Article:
June 24, 2004
Smart Classrooms Will be Ready for Fall Semester
For Immediate Release
To: News Directors and News Editors
From: Veronika Avery, Assistant Director of Media Relations,
Twenty-two classrooms at the University of Louisiana at Monroe
have spent the summer being made over into "smart classrooms."
"Smart classrooms" are lecture rooms and lecture halls
that are equipped with computers, DVD and VCR players, a sound
system, Internet connections, and document cameras.
ULM Associate Provost Dr. Eric Pani says the ULM classrooms
will be very appealing to today's technology-savvy students and
will help the faculty reach more students because of the additional
resources available to them. Pani says, "Faculty may want
to show their students information and research from their office
computers or Internet sources. The classroom, in effect, can
be an extension of the professor's office or laboratory. Smart
classrooms allow faculty to enhance their lectures, include music,
data, and images, and provide graphic displays that help clarify
the principles being considered in the class. This will allow
students to be more engaged in the learning process."
The project is being funded from the technology fee that ULM
students pay each semester. The decision to use those funds
for this purpose was reached by the student-led Student Technology
Assessment Plan Committee.
Assistant Professor and Graduate Coordinator in the Department
of History and Government, Dr. Gordon Harvey, is already using
technology in his classroom. He says it's a big help. "We
are realizing that today's students are learning in different
ways than most of us educated in the 1980s and before did. They
are very visual in the way they process information. Much of
this can be traced to the influential role of television, which
has come to dominate American culture. Smart classrooms allow
professors to bring to the classroom charts, data, images, sounds,
music, and web sites of their own or from other sources,"
Since the mid-1990s smart classrooms have grown to be an expectation
for college campuses rather than an extra feature.
Harvey also said, "In my experience, smart classrooms have
been indispensable in the teaching of U.S. History. When I lecture
on the early twentieth century and the rise of Jazz in New Orleans,
I like to play for my students selections from some Jazz greats
of that age. How can I adequately convey to students the importance
of this music form and why it became so popular around the world
if I cannot let them hear a selection from Louis Armstrong, Fats
Waller, or King Oliver's Creole Jazz Band?"
"When I lecture on the Great Depression and Franklin D.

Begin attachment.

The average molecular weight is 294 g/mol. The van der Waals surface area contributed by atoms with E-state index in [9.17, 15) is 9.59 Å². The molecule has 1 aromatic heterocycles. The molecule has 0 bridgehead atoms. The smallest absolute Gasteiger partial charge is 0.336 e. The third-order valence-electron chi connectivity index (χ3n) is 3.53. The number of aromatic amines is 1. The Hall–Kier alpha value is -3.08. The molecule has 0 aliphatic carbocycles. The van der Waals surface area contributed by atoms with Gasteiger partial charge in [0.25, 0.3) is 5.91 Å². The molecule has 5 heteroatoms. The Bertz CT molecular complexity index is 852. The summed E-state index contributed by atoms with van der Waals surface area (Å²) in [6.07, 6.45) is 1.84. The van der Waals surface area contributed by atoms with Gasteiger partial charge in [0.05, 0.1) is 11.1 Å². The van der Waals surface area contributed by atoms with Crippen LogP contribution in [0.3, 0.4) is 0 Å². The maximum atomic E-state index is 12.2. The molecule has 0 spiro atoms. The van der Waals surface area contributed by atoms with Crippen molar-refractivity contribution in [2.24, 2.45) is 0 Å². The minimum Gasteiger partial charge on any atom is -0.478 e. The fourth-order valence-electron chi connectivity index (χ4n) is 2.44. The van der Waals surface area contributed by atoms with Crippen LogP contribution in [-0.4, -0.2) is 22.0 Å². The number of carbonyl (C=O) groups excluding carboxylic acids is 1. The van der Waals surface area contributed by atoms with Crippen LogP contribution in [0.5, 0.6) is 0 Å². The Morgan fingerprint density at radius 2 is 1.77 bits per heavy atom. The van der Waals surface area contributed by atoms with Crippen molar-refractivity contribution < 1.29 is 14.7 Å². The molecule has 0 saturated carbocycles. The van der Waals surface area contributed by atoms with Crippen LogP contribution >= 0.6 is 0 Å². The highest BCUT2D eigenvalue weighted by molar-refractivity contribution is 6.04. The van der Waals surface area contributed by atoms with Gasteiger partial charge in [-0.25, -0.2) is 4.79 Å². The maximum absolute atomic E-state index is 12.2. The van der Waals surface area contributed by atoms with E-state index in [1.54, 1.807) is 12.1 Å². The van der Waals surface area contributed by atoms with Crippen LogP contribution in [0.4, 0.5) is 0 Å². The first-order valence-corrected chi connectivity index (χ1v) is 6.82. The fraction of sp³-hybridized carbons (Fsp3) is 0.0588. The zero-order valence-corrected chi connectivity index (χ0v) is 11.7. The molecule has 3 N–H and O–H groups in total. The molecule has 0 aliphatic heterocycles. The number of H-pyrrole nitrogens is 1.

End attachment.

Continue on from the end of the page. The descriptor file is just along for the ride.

Roosevelt, I stress his calming influence over a desperate population.
His Fireside Chats over the radio waves were tremendously effective;
his voice a soothing balm for a nation in economic crisis. But
students really come to understand this point when I play a portion
of a Roosevelt speech and they can hear for themselves what Americans
in the 1930s heard. My lectures on American slavery become so
much more effective when I can show my students photographs of
former slaves, taken in the 1860s and 1870s, the cabins in which
they lived, and the scars they suffered after being whipped by
their owners. Every one of my U.S. and World History lectures
is in presentation format in Microsoft PowerPoint. I include
my lecture outline, images, charts, graphs, and whatever else
is necessary to aid my student in understating the content of
the course. I can prepare these lectures on my office computer,
"burn" them on to a CD and then show to any class equipped
with the technology. These CDs have all the music, video clips,
and data that I want to show the students, and it is incredibly
portable, as long as I have an equipped classroom in which to
show it. In my teaching evaluations, students have commented
on the benefit of my lecture presentations and how seeing many
of the people and events that I lecture on aided their ability
Using technology has an added long-term benefit. Harvey adds,
"We are modeling it for our students. Some of our students
hail from less-affluent school districts that haven't had the
good fortune of abundant technology in the schools. Perhaps,
they could not afford their own home computer. By showing them
how we use it in a classroom setting, modeling the technology,
we are introducing them to the technology so that perhaps in
their future work situation they will feel more comfortable in
using it. This is especially important with those students at
ULM who seek to enter the teaching profession. If we can model
the use of information technology with these pre-service teachers,
then they are more apt to adopt it in their classrooms. Or perhaps
in the case of a less-affluent school system, they might work
to secure private donations for such technology."